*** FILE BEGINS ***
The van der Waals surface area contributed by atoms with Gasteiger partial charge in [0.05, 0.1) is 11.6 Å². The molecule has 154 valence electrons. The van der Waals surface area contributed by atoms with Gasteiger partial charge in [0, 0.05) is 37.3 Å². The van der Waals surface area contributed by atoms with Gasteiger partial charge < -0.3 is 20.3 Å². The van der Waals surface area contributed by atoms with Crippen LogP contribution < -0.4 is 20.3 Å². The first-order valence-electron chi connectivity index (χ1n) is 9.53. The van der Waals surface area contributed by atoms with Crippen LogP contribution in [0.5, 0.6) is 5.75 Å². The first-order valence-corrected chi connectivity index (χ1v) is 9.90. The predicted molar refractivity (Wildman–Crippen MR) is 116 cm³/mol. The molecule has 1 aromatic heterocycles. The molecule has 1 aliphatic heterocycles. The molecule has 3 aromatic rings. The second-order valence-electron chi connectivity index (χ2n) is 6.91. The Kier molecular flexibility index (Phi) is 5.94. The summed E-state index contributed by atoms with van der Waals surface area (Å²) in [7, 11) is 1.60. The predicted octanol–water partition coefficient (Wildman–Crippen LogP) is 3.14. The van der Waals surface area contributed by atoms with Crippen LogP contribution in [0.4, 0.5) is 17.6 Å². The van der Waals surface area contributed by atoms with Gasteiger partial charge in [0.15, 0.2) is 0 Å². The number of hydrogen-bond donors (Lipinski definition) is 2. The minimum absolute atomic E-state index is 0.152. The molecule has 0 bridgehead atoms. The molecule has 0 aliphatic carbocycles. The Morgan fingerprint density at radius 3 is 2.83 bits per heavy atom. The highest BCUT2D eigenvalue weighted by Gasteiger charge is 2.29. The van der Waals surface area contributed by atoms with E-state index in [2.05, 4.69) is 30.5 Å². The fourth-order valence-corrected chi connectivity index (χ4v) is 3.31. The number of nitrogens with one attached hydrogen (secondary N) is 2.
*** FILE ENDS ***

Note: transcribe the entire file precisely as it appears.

The van der Waals surface area contributed by atoms with Gasteiger partial charge in [0.05, 0.1) is 11.6 Å². The molecule has 154 valence electrons. The van der Waals surface area contributed by atoms with Gasteiger partial charge in [0, 0.05) is 37.3 Å². The van der Waals surface area contributed by atoms with Gasteiger partial charge < -0.3 is 20.3 Å². The van der Waals surface area contributed by atoms with Crippen LogP contribution < -0.4 is 20.3 Å². The first-order valence-electron chi connectivity index (χ1n) is 9.53. The van der Waals surface area contributed by atoms with Crippen LogP contribution in [0.5, 0.6) is 5.75 Å². The first-order valence-corrected chi connectivity index (χ1v) is 9.90. The predicted molar refractivity (Wildman–Crippen MR) is 116 cm³/mol. The molecule has 1 aromatic heterocycles. The molecule has 1 aliphatic heterocycles. The molecule has 3 aromatic rings. The second-order valence-electron chi connectivity index (χ2n) is 6.91. The Kier molecular flexibility index (Phi) is 5.94. The summed E-state index contributed by atoms with van der Waals surface area (Å²) in [7, 11) is 1.60. The predicted octanol–water partition coefficient (Wildman–Crippen LogP) is 3.14. The van der Waals surface area contributed by atoms with Crippen LogP contribution in [0.4, 0.5) is 17.6 Å². The van der Waals surface area contributed by atoms with Gasteiger partial charge in [0.15, 0.2) is 0 Å². The number of hydrogen-bond donors (Lipinski definition) is 2. The minimum absolute atomic E-state index is 0.152. The molecule has 0 bridgehead atoms. The molecule has 0 aliphatic carbocycles. The Morgan fingerprint density at radius 3 is 2.83 bits per heavy atom. The highest BCUT2D eigenvalue weighted by Gasteiger charge is 2.29. The van der Waals surface area contributed by atoms with E-state index in [2.05, 4.69) is 30.5 Å². The fourth-order valence-corrected chi connectivity index (χ4v) is 3.31. The number of nitrogens with one attached hydrogen (secondary N) is 2.